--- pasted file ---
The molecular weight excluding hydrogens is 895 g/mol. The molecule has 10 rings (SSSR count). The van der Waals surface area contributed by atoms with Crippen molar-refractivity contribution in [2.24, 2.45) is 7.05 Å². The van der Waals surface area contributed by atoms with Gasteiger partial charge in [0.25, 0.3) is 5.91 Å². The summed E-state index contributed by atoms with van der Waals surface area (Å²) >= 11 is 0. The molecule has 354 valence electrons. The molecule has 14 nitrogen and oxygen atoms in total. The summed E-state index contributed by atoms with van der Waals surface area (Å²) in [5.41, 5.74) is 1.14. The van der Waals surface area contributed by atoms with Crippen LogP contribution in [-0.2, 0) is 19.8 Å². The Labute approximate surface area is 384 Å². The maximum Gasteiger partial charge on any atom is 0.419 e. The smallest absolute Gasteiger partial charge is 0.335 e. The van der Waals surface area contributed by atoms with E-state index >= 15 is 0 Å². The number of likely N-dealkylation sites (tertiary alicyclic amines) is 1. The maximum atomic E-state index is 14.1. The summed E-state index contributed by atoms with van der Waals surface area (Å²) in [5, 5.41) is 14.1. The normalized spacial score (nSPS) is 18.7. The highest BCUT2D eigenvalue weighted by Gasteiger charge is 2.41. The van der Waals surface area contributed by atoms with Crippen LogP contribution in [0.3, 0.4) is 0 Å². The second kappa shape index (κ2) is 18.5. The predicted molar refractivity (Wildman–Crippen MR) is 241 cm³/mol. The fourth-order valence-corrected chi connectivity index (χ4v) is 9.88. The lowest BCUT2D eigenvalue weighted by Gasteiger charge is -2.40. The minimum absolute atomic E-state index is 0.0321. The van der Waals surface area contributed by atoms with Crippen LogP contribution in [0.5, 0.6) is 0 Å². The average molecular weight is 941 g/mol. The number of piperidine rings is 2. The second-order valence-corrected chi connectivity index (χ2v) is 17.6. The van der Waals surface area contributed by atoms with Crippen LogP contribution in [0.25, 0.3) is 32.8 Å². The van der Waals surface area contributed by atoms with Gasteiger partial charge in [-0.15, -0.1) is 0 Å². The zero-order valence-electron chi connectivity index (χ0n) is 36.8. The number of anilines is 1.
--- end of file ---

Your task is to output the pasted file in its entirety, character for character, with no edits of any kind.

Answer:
The molecular weight excluding hydrogens is 895 g/mol. The molecule has 10 rings (SSSR count). The van der Waals surface area contributed by atoms with Crippen molar-refractivity contribution in [2.24, 2.45) is 7.05 Å². The van der Waals surface area contributed by atoms with Gasteiger partial charge in [0.25, 0.3) is 5.91 Å². The summed E-state index contributed by atoms with van der Waals surface area (Å²) >= 11 is 0. The molecule has 354 valence electrons. The molecule has 14 nitrogen and oxygen atoms in total. The summed E-state index contributed by atoms with van der Waals surface area (Å²) in [5.41, 5.74) is 1.14. The van der Waals surface area contributed by atoms with Crippen LogP contribution in [-0.2, 0) is 19.8 Å². The Labute approximate surface area is 384 Å². The maximum Gasteiger partial charge on any atom is 0.419 e. The smallest absolute Gasteiger partial charge is 0.335 e. The van der Waals surface area contributed by atoms with E-state index >= 15 is 0 Å². The number of likely N-dealkylation sites (tertiary alicyclic amines) is 1. The maximum atomic E-state index is 14.1. The summed E-state index contributed by atoms with van der Waals surface area (Å²) in [5, 5.41) is 14.1. The normalized spacial score (nSPS) is 18.7. The highest BCUT2D eigenvalue weighted by Gasteiger charge is 2.41. The van der Waals surface area contributed by atoms with Crippen LogP contribution in [0.3, 0.4) is 0 Å². The second kappa shape index (κ2) is 18.5. The predicted molar refractivity (Wildman–Crippen MR) is 241 cm³/mol. The fourth-order valence-corrected chi connectivity index (χ4v) is 9.88. The lowest BCUT2D eigenvalue weighted by Gasteiger charge is -2.40. The minimum absolute atomic E-state index is 0.0321. The van der Waals surface area contributed by atoms with Crippen LogP contribution in [0.5, 0.6) is 0 Å². The average molecular weight is 941 g/mol. The number of piperidine rings is 2. The second-order valence-corrected chi connectivity index (χ2v) is 17.6. The van der Waals surface area contributed by atoms with Crippen LogP contribution in [0.25, 0.3) is 32.8 Å². The van der Waals surface area contributed by atoms with Gasteiger partial charge in [-0.15, -0.1) is 0 Å². The zero-order valence-electron chi connectivity index (χ0n) is 36.8. The number of anilines is 1.